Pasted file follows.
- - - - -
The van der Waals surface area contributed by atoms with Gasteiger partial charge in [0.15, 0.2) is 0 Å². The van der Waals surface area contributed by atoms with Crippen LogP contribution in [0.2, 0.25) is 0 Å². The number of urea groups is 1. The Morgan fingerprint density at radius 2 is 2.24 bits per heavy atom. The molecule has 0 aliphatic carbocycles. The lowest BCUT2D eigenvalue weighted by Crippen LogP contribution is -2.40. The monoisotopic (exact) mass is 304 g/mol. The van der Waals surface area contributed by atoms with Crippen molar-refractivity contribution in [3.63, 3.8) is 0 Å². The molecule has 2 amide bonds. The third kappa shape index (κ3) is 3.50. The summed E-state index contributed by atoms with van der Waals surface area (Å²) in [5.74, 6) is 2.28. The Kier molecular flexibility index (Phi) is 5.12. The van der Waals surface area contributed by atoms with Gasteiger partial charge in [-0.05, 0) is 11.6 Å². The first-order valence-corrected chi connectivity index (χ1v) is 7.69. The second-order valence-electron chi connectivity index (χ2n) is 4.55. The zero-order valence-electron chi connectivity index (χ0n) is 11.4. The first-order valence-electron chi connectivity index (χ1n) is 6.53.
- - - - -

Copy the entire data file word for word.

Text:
The van der Waals surface area contributed by atoms with Gasteiger partial charge in [0.15, 0.2) is 0 Å². The van der Waals surface area contributed by atoms with Crippen LogP contribution in [0.2, 0.25) is 0 Å². The number of urea groups is 1. The Morgan fingerprint density at radius 2 is 2.24 bits per heavy atom. The molecule has 0 aliphatic carbocycles. The lowest BCUT2D eigenvalue weighted by Crippen LogP contribution is -2.40. The monoisotopic (exact) mass is 304 g/mol. The van der Waals surface area contributed by atoms with Crippen molar-refractivity contribution in [3.63, 3.8) is 0 Å². The molecule has 2 amide bonds. The third kappa shape index (κ3) is 3.50. The summed E-state index contributed by atoms with van der Waals surface area (Å²) in [5.74, 6) is 2.28. The Kier molecular flexibility index (Phi) is 5.12. The van der Waals surface area contributed by atoms with Gasteiger partial charge in [-0.05, 0) is 11.6 Å². The first-order valence-corrected chi connectivity index (χ1v) is 7.69. The second-order valence-electron chi connectivity index (χ2n) is 4.55. The zero-order valence-electron chi connectivity index (χ0n) is 11.4. The first-order valence-electron chi connectivity index (χ1n) is 6.53.